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No More Macadamia Nuts
26 August 2007

Macnuts

2005 In addition to coffee we also have about five acres of macadamia nut trees.  There was a time when Hawaiian macadamia nuts sold for more money than Kona coffee but things have changed and that time may be gone forever.  Competition from overseas is a primary reason but there are also major issues with labor, marketing and corporate politics.  So it's looking like the Hawaii macadamia nut industry will soon go the way of the Hawaii sugar cane industry and may never recover.

A couple years ago prices were down but we still managed to sell our macadamia nuts to one of the mills.  Last year that mill stopped accepting mac nuts from farmers and none of the other mills were accepting new accounts.  This year the prices are even lower and even fewer mills are accepting nuts.  The time required to maintain and pick our macadamia nut orchard just isn't justified so we have all but abandoned our trees.

Fecon Several other farmers in the area have already taken out their macadamia nut trees and replaced them with coffee.  They usually use bulldozers or giant Fecon machines.  Neither method is cheap and removing the trees is just the beginning, preparing the ground and planting coffee is another giant expense.  Once planted, coffee takes at least three years before it starts to produce anything to pay back all those expenses.  If the macadamia nut market recovers and we wanted to replant with macadamia trees, it takes over twelve years before they start producing.  With all the time and expense involved, I want to make sure I don't make any hasty decisions.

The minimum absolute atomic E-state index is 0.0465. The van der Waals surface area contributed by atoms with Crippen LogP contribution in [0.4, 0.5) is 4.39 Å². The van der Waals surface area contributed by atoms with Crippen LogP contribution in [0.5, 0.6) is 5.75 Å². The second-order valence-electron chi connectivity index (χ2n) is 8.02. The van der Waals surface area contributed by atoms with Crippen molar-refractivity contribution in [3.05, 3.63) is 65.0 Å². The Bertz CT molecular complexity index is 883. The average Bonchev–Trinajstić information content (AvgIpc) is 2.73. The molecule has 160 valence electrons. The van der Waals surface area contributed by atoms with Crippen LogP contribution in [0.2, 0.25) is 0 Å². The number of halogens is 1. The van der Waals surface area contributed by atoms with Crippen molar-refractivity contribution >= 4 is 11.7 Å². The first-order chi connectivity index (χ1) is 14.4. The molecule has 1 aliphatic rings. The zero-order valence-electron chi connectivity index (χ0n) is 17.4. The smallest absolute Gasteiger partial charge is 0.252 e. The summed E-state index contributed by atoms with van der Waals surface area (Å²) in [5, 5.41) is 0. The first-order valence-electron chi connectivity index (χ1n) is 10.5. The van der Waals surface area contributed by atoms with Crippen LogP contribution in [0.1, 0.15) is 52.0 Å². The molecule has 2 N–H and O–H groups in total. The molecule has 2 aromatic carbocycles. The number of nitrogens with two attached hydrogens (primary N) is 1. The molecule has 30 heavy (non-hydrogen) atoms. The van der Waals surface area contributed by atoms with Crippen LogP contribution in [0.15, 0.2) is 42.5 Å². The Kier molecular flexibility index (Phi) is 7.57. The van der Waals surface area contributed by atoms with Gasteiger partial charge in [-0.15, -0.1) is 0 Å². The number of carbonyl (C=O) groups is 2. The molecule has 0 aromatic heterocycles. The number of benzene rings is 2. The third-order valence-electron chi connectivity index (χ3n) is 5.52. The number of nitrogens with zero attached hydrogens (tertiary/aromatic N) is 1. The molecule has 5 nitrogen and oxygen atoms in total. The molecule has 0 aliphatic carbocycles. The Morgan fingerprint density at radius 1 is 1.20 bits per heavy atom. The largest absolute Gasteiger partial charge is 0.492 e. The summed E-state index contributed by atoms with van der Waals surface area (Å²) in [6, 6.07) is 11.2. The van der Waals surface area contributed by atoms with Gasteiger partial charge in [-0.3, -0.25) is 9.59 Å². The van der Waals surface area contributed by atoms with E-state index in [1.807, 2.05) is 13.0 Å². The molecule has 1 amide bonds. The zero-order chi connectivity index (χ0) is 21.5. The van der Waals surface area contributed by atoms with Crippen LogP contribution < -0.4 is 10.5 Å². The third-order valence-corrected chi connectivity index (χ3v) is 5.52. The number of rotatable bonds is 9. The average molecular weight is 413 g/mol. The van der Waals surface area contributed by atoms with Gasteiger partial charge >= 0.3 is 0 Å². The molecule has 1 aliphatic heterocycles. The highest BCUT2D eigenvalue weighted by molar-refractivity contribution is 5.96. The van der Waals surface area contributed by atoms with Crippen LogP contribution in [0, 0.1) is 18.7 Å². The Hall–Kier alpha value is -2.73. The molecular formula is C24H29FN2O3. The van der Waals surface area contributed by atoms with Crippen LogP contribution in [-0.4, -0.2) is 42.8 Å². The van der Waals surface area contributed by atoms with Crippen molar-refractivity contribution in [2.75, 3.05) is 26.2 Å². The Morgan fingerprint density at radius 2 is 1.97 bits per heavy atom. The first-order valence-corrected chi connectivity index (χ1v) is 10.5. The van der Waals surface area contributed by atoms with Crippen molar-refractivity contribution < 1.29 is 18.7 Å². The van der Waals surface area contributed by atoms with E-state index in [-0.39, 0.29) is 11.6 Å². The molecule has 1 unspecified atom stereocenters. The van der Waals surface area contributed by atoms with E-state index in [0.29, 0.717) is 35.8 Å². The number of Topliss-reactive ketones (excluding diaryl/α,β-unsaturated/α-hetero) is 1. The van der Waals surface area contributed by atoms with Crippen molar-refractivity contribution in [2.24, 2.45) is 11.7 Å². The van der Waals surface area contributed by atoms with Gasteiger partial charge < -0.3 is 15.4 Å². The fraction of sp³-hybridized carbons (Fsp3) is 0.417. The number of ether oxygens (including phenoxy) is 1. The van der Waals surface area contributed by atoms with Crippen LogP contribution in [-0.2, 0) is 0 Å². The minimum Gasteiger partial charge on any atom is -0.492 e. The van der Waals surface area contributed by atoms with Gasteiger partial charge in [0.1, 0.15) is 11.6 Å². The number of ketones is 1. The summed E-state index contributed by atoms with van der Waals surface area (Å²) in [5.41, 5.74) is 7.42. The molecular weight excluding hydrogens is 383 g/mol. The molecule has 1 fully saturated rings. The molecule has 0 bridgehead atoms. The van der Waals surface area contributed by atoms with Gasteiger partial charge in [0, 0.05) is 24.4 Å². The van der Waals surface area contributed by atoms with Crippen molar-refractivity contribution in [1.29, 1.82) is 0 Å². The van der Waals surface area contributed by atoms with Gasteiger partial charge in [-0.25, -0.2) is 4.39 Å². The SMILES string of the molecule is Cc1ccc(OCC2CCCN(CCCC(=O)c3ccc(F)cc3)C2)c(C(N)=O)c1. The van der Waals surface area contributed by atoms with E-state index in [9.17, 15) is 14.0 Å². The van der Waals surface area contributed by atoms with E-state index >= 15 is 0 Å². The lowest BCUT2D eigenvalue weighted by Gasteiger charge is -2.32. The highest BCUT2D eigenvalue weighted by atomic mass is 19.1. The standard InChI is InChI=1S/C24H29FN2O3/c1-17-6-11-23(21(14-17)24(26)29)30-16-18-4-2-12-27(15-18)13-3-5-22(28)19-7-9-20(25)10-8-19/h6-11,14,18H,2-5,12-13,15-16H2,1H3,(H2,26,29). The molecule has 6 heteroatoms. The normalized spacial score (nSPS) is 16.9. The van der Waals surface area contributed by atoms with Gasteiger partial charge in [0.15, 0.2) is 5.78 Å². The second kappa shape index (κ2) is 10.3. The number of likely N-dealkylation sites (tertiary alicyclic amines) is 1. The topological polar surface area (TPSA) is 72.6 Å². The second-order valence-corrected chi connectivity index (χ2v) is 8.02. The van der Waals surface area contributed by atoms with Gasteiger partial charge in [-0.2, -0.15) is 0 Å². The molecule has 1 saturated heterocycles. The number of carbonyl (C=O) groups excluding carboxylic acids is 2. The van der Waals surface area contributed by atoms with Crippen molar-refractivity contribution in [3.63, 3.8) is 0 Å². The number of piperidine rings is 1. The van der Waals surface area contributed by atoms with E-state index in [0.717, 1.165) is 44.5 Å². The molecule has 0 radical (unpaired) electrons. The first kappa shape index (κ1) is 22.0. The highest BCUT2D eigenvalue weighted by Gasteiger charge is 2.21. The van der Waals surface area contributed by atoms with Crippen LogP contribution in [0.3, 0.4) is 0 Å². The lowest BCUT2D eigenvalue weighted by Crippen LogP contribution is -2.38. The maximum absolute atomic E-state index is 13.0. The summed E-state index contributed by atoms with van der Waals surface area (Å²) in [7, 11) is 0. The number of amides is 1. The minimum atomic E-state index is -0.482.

We planted another field with coffee this year.  All that's left now are a few empty spots here and there around the farm.  We'll probably plant those next spring, leaving the macadamia nut orchard for yet another year.  If we're lucky and Hawaii's macadamia nut industry recovers then we'll be in good shape but that's not looking very likely.

Crop Another farmer and I have been discussing the possibility of purchasing our own macadamia nut processing equipment.  We both process our own coffee so we can leverage off our existing equipment.  It would cost a few thousand dollars to get started.  The idea is to process the macadamia nuts for all those farmers rejected by the large mills.  We would process the nuts but not buy them, finding a market for the processed nuts would be up to the individual farmers.  It sounds like a decent plan but it's not a sure thing.  I can barely keep up with our coffee so dealing with macadamia nuts at the same time might be overwhelming.  I'm also not convinced that the costs will stop at a few thousand dollars.  And there's certainly no guarantee that there will continue to be a demand for macadamia processing.  The big mills aren't stupid, if they're getting out of the industry then it may not be a good idea for a couple of little guys to jump into the industry.  There's just no way to know for sure.

Coffee Things change, those that can adapt will survive, those that can't will perish.  It's called survival of the fittest.  If another country or another farmer has figured out how to sell macadamia nuts better or cheaper than I can, then they will get the business.  From another perspective, it makes sense to buy macadamia nuts from whomever offers the best product at the lowest prices.  So I don't hold a grudge against anyone just because the world happened to change in a way that doesn't favor me.  Instead I will do my best to adapt and find something I can do better.

We have sold our last bag of macadamia nuts for now.  If the market recovers we may sell macadamia nuts again.  In the mean time we will concentrate on our coffee.  Our coffee sales continue to grow.  This year's coffee harvest is looking promising and there are still plenty of people that crave their daily fix of Kona coffee.

While trying to sell this year's avocado crop I asked one of the local produce wholesalers what crop he has the highest demand for.  Without hesitation he said limes.  Apparently the resorts on the island can't get enough limes.  I don't know how well lime trees will do on our farm but we do have a lemon tree and it produces more lemons than you can shake a stick at.  Maybe I'll plant some lime trees and see how they do.




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